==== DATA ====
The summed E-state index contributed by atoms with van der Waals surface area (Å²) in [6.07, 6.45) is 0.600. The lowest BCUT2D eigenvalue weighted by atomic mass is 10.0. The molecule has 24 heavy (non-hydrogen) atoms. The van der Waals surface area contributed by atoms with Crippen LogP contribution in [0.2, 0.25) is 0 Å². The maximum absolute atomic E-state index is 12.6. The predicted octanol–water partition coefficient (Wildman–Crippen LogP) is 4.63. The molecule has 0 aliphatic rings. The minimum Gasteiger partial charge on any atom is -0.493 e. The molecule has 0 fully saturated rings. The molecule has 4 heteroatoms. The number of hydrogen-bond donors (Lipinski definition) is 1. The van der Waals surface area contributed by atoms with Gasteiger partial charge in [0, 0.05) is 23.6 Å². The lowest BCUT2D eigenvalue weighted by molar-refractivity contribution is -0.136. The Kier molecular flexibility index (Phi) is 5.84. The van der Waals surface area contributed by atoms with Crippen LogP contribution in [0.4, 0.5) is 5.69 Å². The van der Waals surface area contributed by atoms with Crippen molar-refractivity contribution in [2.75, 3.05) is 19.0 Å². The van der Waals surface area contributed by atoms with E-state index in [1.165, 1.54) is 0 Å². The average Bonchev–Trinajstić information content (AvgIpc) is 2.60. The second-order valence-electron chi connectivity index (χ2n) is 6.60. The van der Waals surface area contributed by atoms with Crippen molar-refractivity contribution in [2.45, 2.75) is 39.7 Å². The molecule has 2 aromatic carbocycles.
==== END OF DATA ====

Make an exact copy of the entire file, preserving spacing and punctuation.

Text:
The summed E-state index contributed by atoms with van der Waals surface area (Å²) in [6.07, 6.45) is 0.600. The lowest BCUT2D eigenvalue weighted by atomic mass is 10.0. The molecule has 24 heavy (non-hydrogen) atoms. The van der Waals surface area contributed by atoms with Crippen LogP contribution in [0.2, 0.25) is 0 Å². The maximum absolute atomic E-state index is 12.6. The predicted octanol–water partition coefficient (Wildman–Crippen LogP) is 4.63. The molecule has 0 aliphatic rings. The minimum Gasteiger partial charge on any atom is -0.493 e. The molecule has 0 fully saturated rings. The molecule has 4 heteroatoms. The number of hydrogen-bond donors (Lipinski definition) is 1. The van der Waals surface area contributed by atoms with Gasteiger partial charge in [0, 0.05) is 23.6 Å². The lowest BCUT2D eigenvalue weighted by molar-refractivity contribution is -0.136. The Kier molecular flexibility index (Phi) is 5.84. The van der Waals surface area contributed by atoms with Crippen LogP contribution in [0.4, 0.5) is 5.69 Å². The van der Waals surface area contributed by atoms with Crippen molar-refractivity contribution in [2.75, 3.05) is 19.0 Å². The van der Waals surface area contributed by atoms with E-state index in [1.165, 1.54) is 0 Å². The average Bonchev–Trinajstić information content (AvgIpc) is 2.60. The second-order valence-electron chi connectivity index (χ2n) is 6.60. The van der Waals surface area contributed by atoms with Crippen molar-refractivity contribution in [2.45, 2.75) is 39.7 Å². The molecule has 2 aromatic carbocycles.